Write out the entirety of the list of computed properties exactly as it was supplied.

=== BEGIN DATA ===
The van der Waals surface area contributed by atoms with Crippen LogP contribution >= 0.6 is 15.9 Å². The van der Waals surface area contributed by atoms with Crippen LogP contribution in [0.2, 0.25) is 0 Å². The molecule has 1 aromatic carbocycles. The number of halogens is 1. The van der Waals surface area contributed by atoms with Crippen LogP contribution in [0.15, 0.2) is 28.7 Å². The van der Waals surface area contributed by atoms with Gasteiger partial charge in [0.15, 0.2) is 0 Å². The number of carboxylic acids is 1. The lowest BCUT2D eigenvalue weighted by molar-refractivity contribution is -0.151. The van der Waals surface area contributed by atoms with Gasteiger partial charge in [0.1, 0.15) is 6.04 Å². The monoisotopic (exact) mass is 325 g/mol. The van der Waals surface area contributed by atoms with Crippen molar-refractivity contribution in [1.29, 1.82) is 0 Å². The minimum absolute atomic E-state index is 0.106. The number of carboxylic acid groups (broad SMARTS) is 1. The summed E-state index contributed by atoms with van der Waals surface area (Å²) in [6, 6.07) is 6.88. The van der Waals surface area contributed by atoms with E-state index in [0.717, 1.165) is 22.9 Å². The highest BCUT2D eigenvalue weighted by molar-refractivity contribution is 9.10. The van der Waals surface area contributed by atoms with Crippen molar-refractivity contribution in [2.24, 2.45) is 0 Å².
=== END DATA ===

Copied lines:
The van der Waals surface area contributed by atoms with Crippen LogP contribution >= 0.6 is 15.9 Å². The van der Waals surface area contributed by atoms with Crippen LogP contribution in [0.2, 0.25) is 0 Å². The molecule has 1 aromatic carbocycles. The number of halogens is 1. The van der Waals surface area contributed by atoms with Crippen LogP contribution in [0.15, 0.2) is 28.7 Å². The van der Waals surface area contributed by atoms with Gasteiger partial charge in [0.15, 0.2) is 0 Å². The number of carboxylic acids is 1. The lowest BCUT2D eigenvalue weighted by molar-refractivity contribution is -0.151. The van der Waals surface area contributed by atoms with Gasteiger partial charge in [0.1, 0.15) is 6.04 Å². The monoisotopic (exact) mass is 325 g/mol. The van der Waals surface area contributed by atoms with Crippen molar-refractivity contribution in [1.29, 1.82) is 0 Å². The minimum absolute atomic E-state index is 0.106. The number of carboxylic acid groups (broad SMARTS) is 1. The summed E-state index contributed by atoms with van der Waals surface area (Å²) in [6, 6.07) is 6.88. The van der Waals surface area contributed by atoms with E-state index in [0.717, 1.165) is 22.9 Å². The highest BCUT2D eigenvalue weighted by molar-refractivity contribution is 9.10. The van der Waals surface area contributed by atoms with Crippen molar-refractivity contribution in [2.24, 2.45) is 0 Å².